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need help welding Answered

I have a 1970 HT panelvan which i am restoring. I have replaced a floor panel but i cannot get the main undersuport panel to take to the new floor panel i have cleaned thw paint off the area need and clamped it tight. I drilled holes throught the support panel and gave plenty of weld but it did not take in any area why is this happening can anyone help

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LinuxH4x0r
LinuxH4x0r

13 years ago

Try a different type of metal.

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Evrybodiesbuddy
Evrybodiesbuddy

Reply 11 years ago

Unless he is using explosives to clad the metals, he cant use a different metal.

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LinuxH4x0r
LinuxH4x0r

Reply 11 years ago

Isn't that basically the same thing I said? Actually you can if you use brass

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Goodhart
Goodhart

13 years ago

I can't "prove this" by a quick online search (although I tried to), it sounds as though one of 2 conditions exists: either the gauge of the metal is so different, the one is not getting to a proper temperature, or they are vastly different metals (I suspect this) and the weld is not taking because of incompatibility.

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wayneavery
wayneavery

Reply 13 years ago

no I thought that too, but the metals are the same and supplied by rare spares for replacement of this part as it is a common problem in this vehicle. They are the only ones available, what sort of mig/wire/gas do you use when you are flat welding? maybe that will help me.

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Goodhart
Goodhart

Reply 13 years ago

Does this link on flux help ?

Remember to keep, a make sure the flux, whether on the rod or loose, clean and especially DRY !.

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wayneavery
wayneavery

Reply 13 years ago

mig welders dont use rods my freind??? lol

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Goodhart
Goodhart

Reply 13 years ago

Sorry, I missed that in your original subject up there, I hadn't realized you were using MIG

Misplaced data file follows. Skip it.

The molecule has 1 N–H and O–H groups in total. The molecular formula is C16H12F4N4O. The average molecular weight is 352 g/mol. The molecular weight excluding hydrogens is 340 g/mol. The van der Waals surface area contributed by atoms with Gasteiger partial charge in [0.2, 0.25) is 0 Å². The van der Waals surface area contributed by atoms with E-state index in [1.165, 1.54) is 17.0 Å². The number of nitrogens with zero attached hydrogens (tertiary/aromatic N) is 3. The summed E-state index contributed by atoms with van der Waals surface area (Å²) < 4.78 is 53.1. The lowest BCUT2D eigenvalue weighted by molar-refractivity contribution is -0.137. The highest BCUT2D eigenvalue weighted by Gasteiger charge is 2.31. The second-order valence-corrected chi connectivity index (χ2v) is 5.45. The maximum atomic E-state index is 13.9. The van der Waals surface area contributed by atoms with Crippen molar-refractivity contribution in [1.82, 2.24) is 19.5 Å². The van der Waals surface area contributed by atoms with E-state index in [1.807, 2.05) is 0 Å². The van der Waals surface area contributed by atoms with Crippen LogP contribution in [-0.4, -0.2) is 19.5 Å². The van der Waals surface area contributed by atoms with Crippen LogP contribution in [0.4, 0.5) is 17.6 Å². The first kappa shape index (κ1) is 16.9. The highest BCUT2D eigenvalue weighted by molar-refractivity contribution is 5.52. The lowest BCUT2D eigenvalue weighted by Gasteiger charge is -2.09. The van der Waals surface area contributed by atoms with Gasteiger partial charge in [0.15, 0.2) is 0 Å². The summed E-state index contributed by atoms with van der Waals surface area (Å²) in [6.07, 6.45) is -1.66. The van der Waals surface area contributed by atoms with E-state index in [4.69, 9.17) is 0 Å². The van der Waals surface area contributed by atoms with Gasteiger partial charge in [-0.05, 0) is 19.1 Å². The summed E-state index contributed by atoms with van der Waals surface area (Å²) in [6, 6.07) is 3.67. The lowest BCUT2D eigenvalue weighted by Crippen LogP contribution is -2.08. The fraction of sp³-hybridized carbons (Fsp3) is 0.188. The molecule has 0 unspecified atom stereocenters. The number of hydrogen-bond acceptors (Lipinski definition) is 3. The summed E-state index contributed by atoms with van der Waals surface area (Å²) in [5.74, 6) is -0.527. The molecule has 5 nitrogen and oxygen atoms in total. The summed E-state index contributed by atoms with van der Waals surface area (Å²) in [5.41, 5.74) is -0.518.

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Goodhart
Goodhart

Reply 13 years ago

Hmm, I only have one welder at home, a 100 amp standard electric arch welder. It is not so good with thin metal (eats it like wax in a flame) and some alloys just distribute heat too well.

Your case almost sounds like you are using plane welding rods without any flux coating on them.

Or, as Nacho said, you may just need to get it hotter, and so bumping up the amps may help. *shrug*

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skooterzkustoms
skooterzkustoms

13 years ago

use self tapping screws to hold in place tightly before welding together when done simply weld holes shut. mig with co2 25% & 75% argon aka c25 .023" wire and short tacks all across then go back and do more tacks untill it is fully welded. if dissimilar guage concentrate most heat on thicker material. check out metal fabricators handbook by ron & sue fournier or welder's handbookboth published & printed by hpbooks these should help out good luck!!

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wayneavery
wayneavery

Reply 13 years ago

that sounds like a great idea skooter. will give it a try on sundy and get back to you. all, thanks for the helptalk to you all monday night Wayne

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skooterzkustoms
skooterzkustoms

13 years ago

sorry about that er70s-6 wire solid not fluxcored

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Antexter
Antexter

13 years ago

When I was a kid watching my dad, I believe he needed a hotter weld. But he has a piece of metal it was in like a point and it was torching it, with a welder i believe for a while, and then using that to welde. Dunno if it helps, but someone did mention its not hot enough, but I'm not sure if he used this method to get it hotter but it seemed a bit odd at the time.

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Goodhart
Goodhart

Reply 13 years ago

Do you mean the welding rod ? That is what supplies extra metal so you don't melt the pieces away that you are trying to weld. And, in most cases it also supplies the flux needed to keep oxides away.

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NachoMahma
NachoMahma

13 years ago

. Try a few more amps and/or reversing the polarity. And make sure all pieces are well grounded. . PS: What does the HT in "1970 HT panelvan" mean?